09 February 2024
As reported in a previous weekly tax brief article, the certificate of tax deposit (CTD) scheme allowed taxpayers to deposit funds with HMRC in return for a certificate which could be encashed at a later date. This scheme ceased in 2017 and HMRC announced that CTDs would need to be used or refunded.
HMRC set a backstop date of 23 November 2023 for taxpayers holding CTDs to either confirm a specified outstanding liability they wished the certificates to be surrendered against or to return them to HMRC and request a repayment of the monies. In the period leading up to the expiry date, it provided a third option of transferring the CTD value(s) into a temporary SAFE account, in cases where an enquiry settlement was imminent but not finalised.
Under a previous freedom of information (FOI) request in October 2022, RSM obtained details of the number of taxpayers who held CTDs and the overall amounts, with a little over 12 months remaining for certificate holders to act before the scheme closed. This showed there were 3,337 unallocated certificates with a total value of £391,380,382. A more recent FOI request showed that, a week after the scheme had officially closed, 1,874 unallocated certificates with a total value of £144,223,364 still remained.
While there was a flurry of activity in the 12 months taxpayers were given to act, and HMRC has confirmed there remains a further £95,469,779 in the process of being applied to tax liabilities or refunded, there remains nearly £50m which, under the terms of the scheme closure, will potentially be forfeited unless the certificate owners can be traced.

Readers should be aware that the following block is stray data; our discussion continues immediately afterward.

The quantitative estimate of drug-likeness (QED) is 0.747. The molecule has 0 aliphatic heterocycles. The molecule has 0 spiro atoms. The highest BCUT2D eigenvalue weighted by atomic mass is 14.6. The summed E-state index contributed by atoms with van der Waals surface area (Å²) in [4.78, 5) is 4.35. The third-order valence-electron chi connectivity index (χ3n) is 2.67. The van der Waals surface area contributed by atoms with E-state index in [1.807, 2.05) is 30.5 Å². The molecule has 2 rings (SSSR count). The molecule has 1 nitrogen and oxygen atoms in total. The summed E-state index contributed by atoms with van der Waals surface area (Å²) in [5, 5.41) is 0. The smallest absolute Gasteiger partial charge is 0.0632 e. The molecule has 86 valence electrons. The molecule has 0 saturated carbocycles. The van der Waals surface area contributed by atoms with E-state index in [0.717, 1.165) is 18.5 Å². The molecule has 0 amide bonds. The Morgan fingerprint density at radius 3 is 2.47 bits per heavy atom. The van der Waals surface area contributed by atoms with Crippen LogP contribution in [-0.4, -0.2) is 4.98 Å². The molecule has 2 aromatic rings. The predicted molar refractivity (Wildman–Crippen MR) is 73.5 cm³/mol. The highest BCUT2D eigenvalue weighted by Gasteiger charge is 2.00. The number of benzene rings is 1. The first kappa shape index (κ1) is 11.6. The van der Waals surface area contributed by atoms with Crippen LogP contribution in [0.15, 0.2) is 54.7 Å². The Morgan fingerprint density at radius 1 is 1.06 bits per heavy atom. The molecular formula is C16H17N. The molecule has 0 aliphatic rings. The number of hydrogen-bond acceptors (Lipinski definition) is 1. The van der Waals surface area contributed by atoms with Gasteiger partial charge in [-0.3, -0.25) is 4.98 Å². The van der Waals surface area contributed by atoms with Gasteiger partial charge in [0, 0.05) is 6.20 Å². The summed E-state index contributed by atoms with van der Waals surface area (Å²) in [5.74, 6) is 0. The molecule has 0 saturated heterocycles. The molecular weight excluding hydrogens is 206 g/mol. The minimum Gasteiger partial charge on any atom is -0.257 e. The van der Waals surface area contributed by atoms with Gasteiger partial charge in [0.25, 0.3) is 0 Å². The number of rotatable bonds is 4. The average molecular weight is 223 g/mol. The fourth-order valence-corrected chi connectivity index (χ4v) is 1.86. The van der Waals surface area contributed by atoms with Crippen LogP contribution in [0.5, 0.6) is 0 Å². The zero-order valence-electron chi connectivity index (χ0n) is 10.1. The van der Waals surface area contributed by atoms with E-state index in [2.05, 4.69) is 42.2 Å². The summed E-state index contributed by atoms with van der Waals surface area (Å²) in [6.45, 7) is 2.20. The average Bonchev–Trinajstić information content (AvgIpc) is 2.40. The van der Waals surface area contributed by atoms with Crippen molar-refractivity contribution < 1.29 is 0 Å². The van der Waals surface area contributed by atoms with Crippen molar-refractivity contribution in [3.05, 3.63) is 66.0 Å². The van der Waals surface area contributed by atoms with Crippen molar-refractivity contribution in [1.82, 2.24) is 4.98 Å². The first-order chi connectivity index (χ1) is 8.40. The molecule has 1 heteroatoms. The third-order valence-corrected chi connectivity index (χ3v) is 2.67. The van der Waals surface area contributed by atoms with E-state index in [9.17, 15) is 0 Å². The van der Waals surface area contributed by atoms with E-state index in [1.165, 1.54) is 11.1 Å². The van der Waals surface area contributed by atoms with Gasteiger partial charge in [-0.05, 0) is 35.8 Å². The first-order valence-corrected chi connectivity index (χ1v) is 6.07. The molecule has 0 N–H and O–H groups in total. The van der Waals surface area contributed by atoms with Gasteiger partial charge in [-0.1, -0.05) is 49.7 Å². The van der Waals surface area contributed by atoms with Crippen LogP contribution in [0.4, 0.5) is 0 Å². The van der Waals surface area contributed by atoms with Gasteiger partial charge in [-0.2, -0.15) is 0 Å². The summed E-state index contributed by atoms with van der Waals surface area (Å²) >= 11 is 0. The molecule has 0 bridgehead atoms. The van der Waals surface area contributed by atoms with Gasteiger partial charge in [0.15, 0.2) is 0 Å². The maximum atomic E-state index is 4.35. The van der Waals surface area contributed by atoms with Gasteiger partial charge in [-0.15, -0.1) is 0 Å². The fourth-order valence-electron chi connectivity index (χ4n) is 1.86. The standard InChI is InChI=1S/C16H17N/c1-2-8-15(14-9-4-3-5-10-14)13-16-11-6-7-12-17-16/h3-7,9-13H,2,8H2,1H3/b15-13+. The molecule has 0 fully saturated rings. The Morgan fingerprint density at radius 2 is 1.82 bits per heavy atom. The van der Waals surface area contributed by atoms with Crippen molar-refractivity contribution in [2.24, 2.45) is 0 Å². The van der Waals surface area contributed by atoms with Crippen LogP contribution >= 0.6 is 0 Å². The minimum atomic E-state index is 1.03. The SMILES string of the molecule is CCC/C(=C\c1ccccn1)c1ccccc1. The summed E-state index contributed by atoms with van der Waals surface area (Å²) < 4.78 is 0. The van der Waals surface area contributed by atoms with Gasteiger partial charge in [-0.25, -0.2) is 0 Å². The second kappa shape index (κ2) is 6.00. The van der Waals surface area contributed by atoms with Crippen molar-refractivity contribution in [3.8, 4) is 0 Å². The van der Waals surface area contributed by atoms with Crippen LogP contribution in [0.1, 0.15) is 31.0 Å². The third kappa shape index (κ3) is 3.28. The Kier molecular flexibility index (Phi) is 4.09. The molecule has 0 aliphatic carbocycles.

HMRC confirmed it has contacted 94% of the remaining CTD holders and is continuing to contact the rest. However, it has provided no indication of what ‘contact’ means or how concerted its efforts will be to return the monies to the rightful owners. Considering the first FOI request confirmed that valid certificates were in existence for most years dating back almost half a century to 1975, and there remained almost £7m of certificates more than 20 years old, it begs the question of how successful HMRC will be in its endeavours to trace the holders. As this could be for a variety of reasons, such as the death, emigration or change of address of holders, or holders no longer being in the self-assessment system, it may prove a fruitless task. There is also a question mark over how focused HMRC is being in its efforts to trace holders with the default position being the monies remain in the Treasury coffers.
It will be interesting to see how these numbers look in another 12 months’ time. Meanwhile, for those who may have a dim and distant memory of acquiring a CTD, now is the time to look through those old tax papers for what could be a golden ticket.